Market Morsel: GM Canola – to plant or not to plant?
Over the years, I was involved in the work to bring the choice of GM crops to South Australian grain growers, which was ultimately successful. Many opponents of GM crops pointed towards the discount and that having GM crops would ultimately result in huge losses in income. What is the discount at the moment?
I have stuck to Kwinana at the moment, as WA has the largest proportion of GM canola grown in the country.
The first chart below displays the average monthly GM and Non-GM canola prices since 2015. We can see, which is obvious, that they follow a very similar trend. They move in line with one another, with a correlation of 0.97, with 1 being perfect and 0 being no correlation.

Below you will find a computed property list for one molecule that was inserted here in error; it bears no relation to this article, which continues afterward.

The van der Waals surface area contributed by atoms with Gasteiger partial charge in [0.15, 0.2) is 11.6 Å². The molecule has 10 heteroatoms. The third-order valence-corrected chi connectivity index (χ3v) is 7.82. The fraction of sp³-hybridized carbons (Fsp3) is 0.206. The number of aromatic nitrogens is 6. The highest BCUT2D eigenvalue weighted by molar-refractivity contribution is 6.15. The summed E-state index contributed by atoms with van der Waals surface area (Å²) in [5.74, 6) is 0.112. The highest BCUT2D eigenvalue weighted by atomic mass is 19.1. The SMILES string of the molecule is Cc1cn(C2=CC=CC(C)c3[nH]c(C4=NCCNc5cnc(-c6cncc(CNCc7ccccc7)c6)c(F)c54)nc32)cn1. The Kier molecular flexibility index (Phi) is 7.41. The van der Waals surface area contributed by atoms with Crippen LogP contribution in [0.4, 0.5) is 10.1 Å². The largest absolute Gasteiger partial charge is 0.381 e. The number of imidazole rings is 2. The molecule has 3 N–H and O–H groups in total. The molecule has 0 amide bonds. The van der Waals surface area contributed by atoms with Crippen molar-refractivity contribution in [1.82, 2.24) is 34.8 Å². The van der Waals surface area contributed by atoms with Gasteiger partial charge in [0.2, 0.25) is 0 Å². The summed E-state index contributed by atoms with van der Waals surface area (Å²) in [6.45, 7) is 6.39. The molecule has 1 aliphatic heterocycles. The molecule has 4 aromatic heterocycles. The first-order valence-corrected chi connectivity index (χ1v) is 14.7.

The second chart below shows the GM spread as a percentage. The average spread has been a 9% discount to GM since 2015. It has at times been as high as 18%. The third chart below shows the GM spread at harvest.
This is probably the most important time period, as in reality, this is when most canola will be sold. The market is currently at an 8% discount which is slightly below average.
I always like to stay in my lane as a market analyst, but the important thing to consider when growing GM canola is that the agronomic benefits will outweigh a 9% discount. If it does, then it’s worthwhile growing.
At least growers throughout Australia (excluding Tasmania) have the choice of what they grow.